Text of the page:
How Do We Differ When We Differ In Taste?

Research output: Journal PublicationsJournal Article (refereed)peer-review


My partner loves the experiences she gets from eating olives. I, on the other hand, hate the experiences I get from eating olives. We differ in tastes. But how exactly do we differ? In particular: do our taste experiences differ phenomenologically—do my olive-experiences feel different than my partner’s olive-experiences? Some philosophers have assumed that the answer is “no,” and have advanced important arguments which turn on this assumption. I argue that, contrary to what these philosophers assume, ordinary taste differences do involve differences in phenomenology. My olive-experiences feel different than my partner’s olive-experiences. I argue for this phenomenal thesis in stages. First, I argue that there is a link between our attitudes and our pleasures; second, I argue that there is a link between our pleasures and our phenomenology. Together, my conclusions link our attitudes and phenomenology in a way that vindicates the phenomenal thesis. Along the way, I fend off various worries about what the phenomenal thesis might entail. I show that it does not entail any form of radical subjectivism, nor does it entail that there is a “distinctive feeling of pleasure.” I close by considering how opponents of the phenomenal thesis might retreat to a weaker thesis: one which concerns extraordinary taste differences, as opposed to ordinary taste differences. I argue that there are no obviously sound arguments for even this weaker thesis, which should make us all the more confident in the phenomenal thesis.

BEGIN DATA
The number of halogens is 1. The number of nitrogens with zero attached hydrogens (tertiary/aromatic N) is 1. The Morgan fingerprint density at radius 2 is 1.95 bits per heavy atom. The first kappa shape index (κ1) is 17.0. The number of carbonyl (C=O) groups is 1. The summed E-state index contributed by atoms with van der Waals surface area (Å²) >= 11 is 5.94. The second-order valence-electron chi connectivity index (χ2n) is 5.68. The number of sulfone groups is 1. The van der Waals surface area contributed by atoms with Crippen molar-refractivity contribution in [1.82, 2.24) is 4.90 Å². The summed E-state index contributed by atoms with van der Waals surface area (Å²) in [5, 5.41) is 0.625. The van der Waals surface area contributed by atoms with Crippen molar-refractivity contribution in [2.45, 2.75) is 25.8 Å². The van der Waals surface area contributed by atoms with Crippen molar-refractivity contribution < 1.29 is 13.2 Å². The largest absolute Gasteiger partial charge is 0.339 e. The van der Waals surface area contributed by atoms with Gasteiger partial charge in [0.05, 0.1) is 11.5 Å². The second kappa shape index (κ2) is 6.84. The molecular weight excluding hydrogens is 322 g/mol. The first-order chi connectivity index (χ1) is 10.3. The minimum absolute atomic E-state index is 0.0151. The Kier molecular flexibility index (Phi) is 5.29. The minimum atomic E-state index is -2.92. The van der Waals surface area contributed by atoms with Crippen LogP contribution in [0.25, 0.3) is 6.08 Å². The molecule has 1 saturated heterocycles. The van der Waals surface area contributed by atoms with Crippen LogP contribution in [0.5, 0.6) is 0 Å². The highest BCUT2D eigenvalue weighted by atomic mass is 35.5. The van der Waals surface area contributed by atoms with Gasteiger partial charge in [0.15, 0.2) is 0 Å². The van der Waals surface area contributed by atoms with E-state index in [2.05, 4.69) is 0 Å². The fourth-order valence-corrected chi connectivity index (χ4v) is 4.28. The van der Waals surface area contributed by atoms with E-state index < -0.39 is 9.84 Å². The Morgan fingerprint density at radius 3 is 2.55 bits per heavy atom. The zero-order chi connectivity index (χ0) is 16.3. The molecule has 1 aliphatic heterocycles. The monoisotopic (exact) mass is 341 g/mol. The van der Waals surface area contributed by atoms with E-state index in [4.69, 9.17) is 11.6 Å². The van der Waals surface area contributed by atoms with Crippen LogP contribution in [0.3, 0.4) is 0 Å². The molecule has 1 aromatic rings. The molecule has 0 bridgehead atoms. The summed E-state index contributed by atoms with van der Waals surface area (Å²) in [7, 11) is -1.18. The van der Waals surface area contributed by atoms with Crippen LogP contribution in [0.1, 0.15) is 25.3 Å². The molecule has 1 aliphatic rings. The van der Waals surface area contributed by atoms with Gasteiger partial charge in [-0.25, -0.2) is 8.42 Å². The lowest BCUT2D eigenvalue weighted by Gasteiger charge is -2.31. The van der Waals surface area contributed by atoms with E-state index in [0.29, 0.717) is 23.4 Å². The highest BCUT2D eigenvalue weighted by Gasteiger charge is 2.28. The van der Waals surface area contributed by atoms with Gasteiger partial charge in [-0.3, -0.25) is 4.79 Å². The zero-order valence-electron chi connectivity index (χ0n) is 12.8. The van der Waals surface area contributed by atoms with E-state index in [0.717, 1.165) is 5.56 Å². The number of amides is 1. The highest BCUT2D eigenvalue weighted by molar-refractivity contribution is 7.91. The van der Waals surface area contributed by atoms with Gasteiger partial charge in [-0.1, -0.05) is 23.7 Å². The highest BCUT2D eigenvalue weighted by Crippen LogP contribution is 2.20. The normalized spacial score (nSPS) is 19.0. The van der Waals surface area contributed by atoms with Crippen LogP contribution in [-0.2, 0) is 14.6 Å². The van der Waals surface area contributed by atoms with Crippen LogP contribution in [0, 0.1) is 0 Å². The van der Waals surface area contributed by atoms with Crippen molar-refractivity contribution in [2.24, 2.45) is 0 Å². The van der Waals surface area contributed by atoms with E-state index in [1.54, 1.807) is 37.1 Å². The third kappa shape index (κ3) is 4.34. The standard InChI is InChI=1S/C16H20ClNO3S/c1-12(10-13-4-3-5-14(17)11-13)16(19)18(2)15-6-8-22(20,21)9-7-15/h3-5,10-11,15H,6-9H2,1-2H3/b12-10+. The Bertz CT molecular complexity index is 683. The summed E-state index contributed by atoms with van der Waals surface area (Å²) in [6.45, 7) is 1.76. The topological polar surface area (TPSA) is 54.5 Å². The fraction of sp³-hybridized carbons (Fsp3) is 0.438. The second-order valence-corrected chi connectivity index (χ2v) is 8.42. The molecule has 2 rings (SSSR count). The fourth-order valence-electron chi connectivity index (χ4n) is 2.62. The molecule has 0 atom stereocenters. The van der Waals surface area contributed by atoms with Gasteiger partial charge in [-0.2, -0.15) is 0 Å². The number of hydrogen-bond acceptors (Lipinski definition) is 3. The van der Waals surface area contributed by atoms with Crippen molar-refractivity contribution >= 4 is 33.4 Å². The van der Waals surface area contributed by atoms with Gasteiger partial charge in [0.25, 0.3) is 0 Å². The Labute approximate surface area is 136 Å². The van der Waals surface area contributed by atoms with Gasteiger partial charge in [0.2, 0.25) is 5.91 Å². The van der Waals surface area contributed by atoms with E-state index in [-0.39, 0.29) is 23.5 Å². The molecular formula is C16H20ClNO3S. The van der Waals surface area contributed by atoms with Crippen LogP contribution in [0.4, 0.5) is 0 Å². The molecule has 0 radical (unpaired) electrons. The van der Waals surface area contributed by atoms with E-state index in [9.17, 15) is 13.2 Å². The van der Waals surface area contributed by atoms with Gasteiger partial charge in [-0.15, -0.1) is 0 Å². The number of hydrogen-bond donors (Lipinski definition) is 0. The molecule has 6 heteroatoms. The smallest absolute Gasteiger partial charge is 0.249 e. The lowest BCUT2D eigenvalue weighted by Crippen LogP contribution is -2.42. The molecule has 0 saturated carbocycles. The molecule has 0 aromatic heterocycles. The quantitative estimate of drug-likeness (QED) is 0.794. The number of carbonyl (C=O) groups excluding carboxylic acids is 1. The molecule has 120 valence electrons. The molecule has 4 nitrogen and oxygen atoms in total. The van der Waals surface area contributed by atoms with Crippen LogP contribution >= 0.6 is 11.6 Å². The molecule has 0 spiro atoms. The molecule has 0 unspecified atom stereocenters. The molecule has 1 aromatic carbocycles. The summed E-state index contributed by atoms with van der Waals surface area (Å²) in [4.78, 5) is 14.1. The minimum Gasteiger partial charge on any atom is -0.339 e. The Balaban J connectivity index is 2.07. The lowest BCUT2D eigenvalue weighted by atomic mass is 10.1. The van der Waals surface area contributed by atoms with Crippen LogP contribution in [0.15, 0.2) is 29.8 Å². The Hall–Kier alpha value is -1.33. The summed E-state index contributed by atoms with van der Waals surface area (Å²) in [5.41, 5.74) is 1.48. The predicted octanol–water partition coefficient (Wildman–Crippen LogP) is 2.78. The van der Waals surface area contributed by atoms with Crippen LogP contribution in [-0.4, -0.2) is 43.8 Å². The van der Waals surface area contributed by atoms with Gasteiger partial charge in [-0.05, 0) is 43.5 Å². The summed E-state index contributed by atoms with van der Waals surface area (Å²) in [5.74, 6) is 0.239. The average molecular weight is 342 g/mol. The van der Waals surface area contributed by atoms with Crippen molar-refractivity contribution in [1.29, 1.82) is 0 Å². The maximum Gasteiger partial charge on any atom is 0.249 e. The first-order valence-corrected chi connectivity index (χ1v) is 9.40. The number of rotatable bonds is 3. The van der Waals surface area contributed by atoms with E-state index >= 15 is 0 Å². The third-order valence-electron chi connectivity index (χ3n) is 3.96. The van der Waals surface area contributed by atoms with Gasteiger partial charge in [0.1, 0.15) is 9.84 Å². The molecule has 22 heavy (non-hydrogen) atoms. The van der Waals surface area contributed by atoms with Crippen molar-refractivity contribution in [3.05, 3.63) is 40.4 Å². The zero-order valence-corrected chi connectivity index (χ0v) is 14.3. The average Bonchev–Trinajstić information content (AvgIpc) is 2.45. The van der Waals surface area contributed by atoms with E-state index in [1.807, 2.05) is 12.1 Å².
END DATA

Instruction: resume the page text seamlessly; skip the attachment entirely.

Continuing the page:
Original languageEnglish
Article number24
Number of pages30
JournalErgo: An Open Access Journal of Philosophy
Publication statusPublished - 29 Dec 2022
Externally publishedYes


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